cMetaMap (All) used all 127 semantic types from the Unified Medical Language System Metathesaurus.

dSTE: semantic-type embedding.

We also evaluated the effects of STEs. The UMLS had a total of 127 semantic types, from which we identified 26 semantic types relevant to our work (Uniform + STE). For a word with multiple semantic types, we used the semantic type with the highest MetaMap Indexing (MMI) score. Our results with STEs, however, did not improve the performance. We also evaluated POS embeddings and entity-type embeddings. Results from our experiments suggested that only POS embeddings improved performance, while entity-type embeddings slightly degraded performance. Other experiments included the use of different pretrained word embeddings. Surprisingly, we found that the biomedical word embeddings [51] did not perform well compared with the GLOVE embeddings on our data set. In summary, the best combination for AGGCN includes adjacency matrix initialization from uniform distribution and the use of GLOVE and POS embeddings.

Experiments With BERT

For classification, there are various ways to extract the contextualized sequence representations from BERT. The most common approach is to use [CLS] token embedding. In this work, since entity positions were already encoded in the input sequence, we explored different alternatives [30]. For example, we considered fusing the entity start tokens’ embeddings ([E1] and [E2]) and the entity end tokens’ embeddings ([\E1] and [\E2]). The fusion function was either maxpooling or concatenation. To our knowledge, this is the first study to evaluate different approaches for extracting BERT representation for clinical relation classification.

We used BioBERT as a representative of the BERT-based models, and the results are shown in Table 4. Although [CLS] token embedding is the most common approach, our results suggested that its performance is close to taking the concatenation of the entity start or end tokens’ embeddings. In fact, the best performing method was the maxpool of the entity start tokens’ embeddings, resulting in 1% improvement in the macro F1 score over [CLS]-only representation.

Table 4. Effect of different sequence representation methods on the BioBERT (BERT pretrained on biomedical data) model.
Method and performanceMicroMacro
[CLS] only

Precision, mean (SD)0.779 (0.040)0.803 (0.024)

Recall, mean (SD)0.866 (0.015)0.873 (0.011)

F1 score, mean (SD)0.819 (0.015)0.832 (0.010)
Maxpool-start tokens

Precision, mean (SD)0.786 (0.038)0.804 (0.032)

Recall, mean (SD)0.885 (0.017)0.889 (0.016)

F1 score, mean (SD)0.832 (0.015)0.842 (0.012)
Maxpool-end tokens

Precision, mean (SD)0.780 (0.036)0.800 (0.027)

Recall, mean (SD)0.878 (0.015)0.885 (0.014)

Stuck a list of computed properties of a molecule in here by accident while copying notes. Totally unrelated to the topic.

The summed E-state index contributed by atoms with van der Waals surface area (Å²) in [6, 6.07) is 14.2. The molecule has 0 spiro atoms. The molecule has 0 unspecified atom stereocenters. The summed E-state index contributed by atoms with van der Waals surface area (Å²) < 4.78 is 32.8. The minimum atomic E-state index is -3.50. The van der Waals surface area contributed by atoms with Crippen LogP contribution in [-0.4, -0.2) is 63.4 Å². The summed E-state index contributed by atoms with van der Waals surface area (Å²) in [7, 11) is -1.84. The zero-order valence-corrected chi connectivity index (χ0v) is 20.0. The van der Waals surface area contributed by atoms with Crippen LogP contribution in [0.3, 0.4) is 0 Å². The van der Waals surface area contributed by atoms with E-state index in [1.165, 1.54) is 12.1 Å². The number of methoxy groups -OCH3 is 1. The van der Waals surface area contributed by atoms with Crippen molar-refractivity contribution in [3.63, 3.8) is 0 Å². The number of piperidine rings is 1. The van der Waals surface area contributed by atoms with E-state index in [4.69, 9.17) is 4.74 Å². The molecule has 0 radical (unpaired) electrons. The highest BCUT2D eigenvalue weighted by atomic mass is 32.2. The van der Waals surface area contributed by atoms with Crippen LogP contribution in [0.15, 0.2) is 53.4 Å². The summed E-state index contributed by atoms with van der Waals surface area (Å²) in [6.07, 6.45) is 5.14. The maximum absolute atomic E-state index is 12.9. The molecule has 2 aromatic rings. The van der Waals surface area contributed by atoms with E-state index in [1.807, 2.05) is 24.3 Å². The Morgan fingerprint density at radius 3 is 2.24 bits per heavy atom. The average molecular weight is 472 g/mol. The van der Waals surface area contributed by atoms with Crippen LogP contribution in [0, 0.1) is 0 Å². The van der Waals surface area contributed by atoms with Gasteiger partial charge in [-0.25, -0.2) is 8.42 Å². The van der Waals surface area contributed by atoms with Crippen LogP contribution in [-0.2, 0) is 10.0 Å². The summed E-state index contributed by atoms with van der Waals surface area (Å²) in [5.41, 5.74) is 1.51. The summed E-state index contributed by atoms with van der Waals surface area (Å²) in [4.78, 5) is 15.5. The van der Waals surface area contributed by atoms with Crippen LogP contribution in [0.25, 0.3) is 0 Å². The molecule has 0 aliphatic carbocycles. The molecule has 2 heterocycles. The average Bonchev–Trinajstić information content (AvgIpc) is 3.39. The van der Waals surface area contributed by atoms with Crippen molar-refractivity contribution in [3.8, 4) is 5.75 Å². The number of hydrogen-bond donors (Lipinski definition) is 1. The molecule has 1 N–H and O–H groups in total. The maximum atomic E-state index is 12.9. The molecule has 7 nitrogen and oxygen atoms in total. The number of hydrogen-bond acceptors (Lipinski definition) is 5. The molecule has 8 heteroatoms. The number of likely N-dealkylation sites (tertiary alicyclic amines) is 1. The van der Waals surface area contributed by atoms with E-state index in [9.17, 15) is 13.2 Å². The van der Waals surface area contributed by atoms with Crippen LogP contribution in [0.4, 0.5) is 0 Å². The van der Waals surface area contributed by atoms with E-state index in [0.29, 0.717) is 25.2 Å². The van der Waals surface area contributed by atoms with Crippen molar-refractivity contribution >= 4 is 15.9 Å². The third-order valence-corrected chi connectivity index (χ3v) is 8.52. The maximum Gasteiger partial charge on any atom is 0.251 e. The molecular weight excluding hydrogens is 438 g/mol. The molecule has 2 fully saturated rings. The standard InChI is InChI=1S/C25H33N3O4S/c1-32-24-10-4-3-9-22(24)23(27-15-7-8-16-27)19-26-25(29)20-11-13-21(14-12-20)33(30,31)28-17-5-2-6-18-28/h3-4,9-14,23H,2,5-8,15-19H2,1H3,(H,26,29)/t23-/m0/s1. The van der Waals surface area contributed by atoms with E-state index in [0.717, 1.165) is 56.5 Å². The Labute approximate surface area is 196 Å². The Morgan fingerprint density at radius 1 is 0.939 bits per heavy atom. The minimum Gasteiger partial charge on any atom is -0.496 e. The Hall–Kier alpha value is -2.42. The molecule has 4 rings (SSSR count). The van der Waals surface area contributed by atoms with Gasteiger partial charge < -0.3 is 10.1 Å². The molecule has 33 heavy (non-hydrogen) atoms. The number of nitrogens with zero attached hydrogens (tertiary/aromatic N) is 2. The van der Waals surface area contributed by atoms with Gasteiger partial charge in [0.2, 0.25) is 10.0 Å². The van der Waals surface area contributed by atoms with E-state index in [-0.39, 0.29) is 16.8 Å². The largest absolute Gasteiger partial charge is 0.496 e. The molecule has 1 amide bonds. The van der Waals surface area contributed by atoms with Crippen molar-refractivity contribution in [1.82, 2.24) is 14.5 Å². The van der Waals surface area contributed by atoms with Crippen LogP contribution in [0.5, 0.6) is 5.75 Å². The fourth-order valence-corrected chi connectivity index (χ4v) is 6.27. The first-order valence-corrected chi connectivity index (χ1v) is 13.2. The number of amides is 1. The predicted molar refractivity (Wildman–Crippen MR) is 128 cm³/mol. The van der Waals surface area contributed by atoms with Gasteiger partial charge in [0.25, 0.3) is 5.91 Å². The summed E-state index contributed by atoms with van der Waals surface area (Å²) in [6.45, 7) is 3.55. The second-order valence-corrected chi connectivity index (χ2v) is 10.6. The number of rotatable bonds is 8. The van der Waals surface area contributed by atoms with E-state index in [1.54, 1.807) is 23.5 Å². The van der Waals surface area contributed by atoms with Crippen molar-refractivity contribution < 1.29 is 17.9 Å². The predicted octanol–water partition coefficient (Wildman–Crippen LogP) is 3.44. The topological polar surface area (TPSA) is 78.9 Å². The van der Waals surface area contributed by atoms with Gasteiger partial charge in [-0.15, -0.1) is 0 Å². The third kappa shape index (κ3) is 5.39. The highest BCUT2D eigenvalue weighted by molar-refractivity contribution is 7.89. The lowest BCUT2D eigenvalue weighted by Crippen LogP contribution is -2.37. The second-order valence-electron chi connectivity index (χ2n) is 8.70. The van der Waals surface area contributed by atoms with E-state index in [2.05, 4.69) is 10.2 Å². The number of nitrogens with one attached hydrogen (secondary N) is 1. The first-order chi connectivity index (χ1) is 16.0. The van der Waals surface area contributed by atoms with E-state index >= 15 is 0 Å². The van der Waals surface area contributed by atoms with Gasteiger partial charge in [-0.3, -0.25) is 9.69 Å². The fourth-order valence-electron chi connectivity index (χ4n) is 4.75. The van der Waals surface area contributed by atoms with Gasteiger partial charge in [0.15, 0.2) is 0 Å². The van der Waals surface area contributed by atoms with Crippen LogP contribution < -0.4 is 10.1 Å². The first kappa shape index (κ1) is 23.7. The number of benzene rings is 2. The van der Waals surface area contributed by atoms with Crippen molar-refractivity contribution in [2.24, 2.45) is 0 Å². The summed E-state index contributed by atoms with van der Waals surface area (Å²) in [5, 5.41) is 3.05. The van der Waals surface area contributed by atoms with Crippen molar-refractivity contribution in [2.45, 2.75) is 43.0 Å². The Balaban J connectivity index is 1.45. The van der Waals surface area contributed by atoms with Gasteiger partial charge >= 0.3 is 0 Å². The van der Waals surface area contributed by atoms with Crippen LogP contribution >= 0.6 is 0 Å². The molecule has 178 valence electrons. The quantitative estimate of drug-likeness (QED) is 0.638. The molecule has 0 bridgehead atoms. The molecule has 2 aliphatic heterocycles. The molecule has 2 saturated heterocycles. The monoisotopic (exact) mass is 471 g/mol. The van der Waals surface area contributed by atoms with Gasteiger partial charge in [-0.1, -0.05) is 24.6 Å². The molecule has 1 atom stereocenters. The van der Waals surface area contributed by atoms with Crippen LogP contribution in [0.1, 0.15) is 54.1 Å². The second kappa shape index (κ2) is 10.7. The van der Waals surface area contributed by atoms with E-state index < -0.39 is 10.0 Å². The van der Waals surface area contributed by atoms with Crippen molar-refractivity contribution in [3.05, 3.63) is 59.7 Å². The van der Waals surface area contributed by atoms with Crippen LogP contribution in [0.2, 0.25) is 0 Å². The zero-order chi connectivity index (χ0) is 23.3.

F1 score, mean (SD)0.825 (0.014)0.837 (0.010)
Maxpool-start tokens + [CLS]

Precision, mean (SD)0.775 (0.034)0.794 (0.028)

Recall, mean (SD)0.882 (0.014)0.887 (0.014)

F1 score, mean (SD)0.824 (0.014)0.835 (0.012)
Concatenate-start tokens

Precision, mean (SD)0.762 (0.021)0.787 (0.015)

Recall, mean (SD)0.886 (0.011)0.891 (0.008)

F1 score, mean (SD)0.819 (0.008)0.832 (0.006)
Concatenate-end tokens

Precision, mean (SD)0.768 (0.007)0.793 (0.005)

Recall, mean (SD)0.880 (0.009)0.885 (0.009)

F1 score, mean (SD)0.820 (0.005)0.833 (0.005)
Concatenate-start tokens + [CLS]

Precision, mean (SD)0.743 (0.034)0.777 (0.021)

Recall, mean (SD)0.895 (0.008)0.898 (0.006)

F1 score, mean (SD)0.811 (0.017)0.827 (0.013)

Effect of Relation Length

As pointed out in Table 1, the four relation types have a wide range of relation lengths. Relation length (ie, the number of words between the target entities) acts as context and hence can influence the training process. To demonstrate how it affected our trained models, we created multiple subsets of our test set, each with a different range for relation length. Each subset contained only those test instances that had a relation length within the subset range. We chose the AGGCN and BioBERT models and ran inference on all the test subsets. The results are shown in Figure 5.

Figure 5. Effect of relation length on model performance. The x-axis indicates the subset range, for example, "≤20" indicates the test subset that consists of all the instances with a relation length of 20 or lower. AGGCN: attention-guided graph convolutional network; BERT: Bidirectional Encoder Representation from Transformers; BioBERT: BERT pretrained on biomedical data.
View this figure

For both models, the test F1 scores kept decreasing until the relation length range reached 200, with an exception for the BioBERT macro score that had the lowest F1 score at 150. After this point, the macro F1 scores surpassed their respective micro scores, and surprisingly, both models’ F1 scores improved despite the increase in relation length. This is slightly counterintuitive, as a larger relation length should have been difficult for the models to understand. To understand this behavior, we manually reviewed the gold labels and model predictions for all the test instances that had a relation length of 200 or higher. As expected, we found that all these instances were from either the relation types (Event-Lab and Event-AltCause) or a negative relation. Interestingly, all the model predictions were also within these three types. This shows that the models learned the correlation between relation length and relation type as a shortcut [52] and consequently did not consider Event-Site and Lab-Severity as possible relation types for longer relation lengths, resulting in improved overall performance. Our analyses showed the limitations of machine learning models in that they might learn from correlations, not causality, and this might lead to model overfitting.